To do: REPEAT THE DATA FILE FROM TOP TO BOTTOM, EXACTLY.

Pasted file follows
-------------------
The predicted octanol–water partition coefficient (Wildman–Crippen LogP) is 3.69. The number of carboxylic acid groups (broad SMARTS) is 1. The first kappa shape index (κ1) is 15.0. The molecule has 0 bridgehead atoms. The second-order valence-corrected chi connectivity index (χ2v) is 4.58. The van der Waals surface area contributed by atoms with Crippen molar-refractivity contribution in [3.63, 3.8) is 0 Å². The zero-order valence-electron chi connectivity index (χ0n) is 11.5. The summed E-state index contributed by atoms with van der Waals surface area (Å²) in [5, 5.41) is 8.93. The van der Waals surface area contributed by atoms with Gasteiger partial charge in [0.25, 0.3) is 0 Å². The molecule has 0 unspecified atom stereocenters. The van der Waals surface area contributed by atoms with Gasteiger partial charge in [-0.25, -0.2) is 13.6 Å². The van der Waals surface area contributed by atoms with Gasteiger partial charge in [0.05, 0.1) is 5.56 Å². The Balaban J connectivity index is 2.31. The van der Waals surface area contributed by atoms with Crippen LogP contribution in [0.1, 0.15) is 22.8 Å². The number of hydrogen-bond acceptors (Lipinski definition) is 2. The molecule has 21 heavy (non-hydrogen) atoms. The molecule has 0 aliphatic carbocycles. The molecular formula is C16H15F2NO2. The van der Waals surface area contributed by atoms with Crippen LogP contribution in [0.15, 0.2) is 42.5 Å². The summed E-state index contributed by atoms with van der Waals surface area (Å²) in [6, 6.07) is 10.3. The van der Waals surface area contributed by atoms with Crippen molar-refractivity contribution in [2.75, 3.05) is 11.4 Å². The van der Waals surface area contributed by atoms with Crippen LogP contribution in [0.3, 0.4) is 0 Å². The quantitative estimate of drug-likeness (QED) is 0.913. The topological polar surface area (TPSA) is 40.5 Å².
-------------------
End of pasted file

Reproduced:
The predicted octanol–water partition coefficient (Wildman–Crippen LogP) is 3.69. The number of carboxylic acid groups (broad SMARTS) is 1. The first kappa shape index (κ1) is 15.0. The molecule has 0 bridgehead atoms. The second-order valence-corrected chi connectivity index (χ2v) is 4.58. The van der Waals surface area contributed by atoms with Crippen molar-refractivity contribution in [3.63, 3.8) is 0 Å². The zero-order valence-electron chi connectivity index (χ0n) is 11.5. The summed E-state index contributed by atoms with van der Waals surface area (Å²) in [5, 5.41) is 8.93. The van der Waals surface area contributed by atoms with Gasteiger partial charge in [0.25, 0.3) is 0 Å². The molecule has 0 unspecified atom stereocenters. The van der Waals surface area contributed by atoms with Gasteiger partial charge in [-0.25, -0.2) is 13.6 Å². The van der Waals surface area contributed by atoms with Gasteiger partial charge in [0.05, 0.1) is 5.56 Å². The Balaban J connectivity index is 2.31. The van der Waals surface area contributed by atoms with Crippen LogP contribution in [0.1, 0.15) is 22.8 Å². The number of hydrogen-bond acceptors (Lipinski definition) is 2. The molecule has 21 heavy (non-hydrogen) atoms. The molecule has 0 aliphatic carbocycles. The molecular formula is C16H15F2NO2. The van der Waals surface area contributed by atoms with Crippen LogP contribution in [0.15, 0.2) is 42.5 Å². The summed E-state index contributed by atoms with van der Waals surface area (Å²) in [6, 6.07) is 10.3. The van der Waals surface area contributed by atoms with Crippen molar-refractivity contribution in [2.75, 3.05) is 11.4 Å². The van der Waals surface area contributed by atoms with Crippen LogP contribution in [0.3, 0.4) is 0 Å². The quantitative estimate of drug-likeness (QED) is 0.913. The topological polar surface area (TPSA) is 40.5 Å².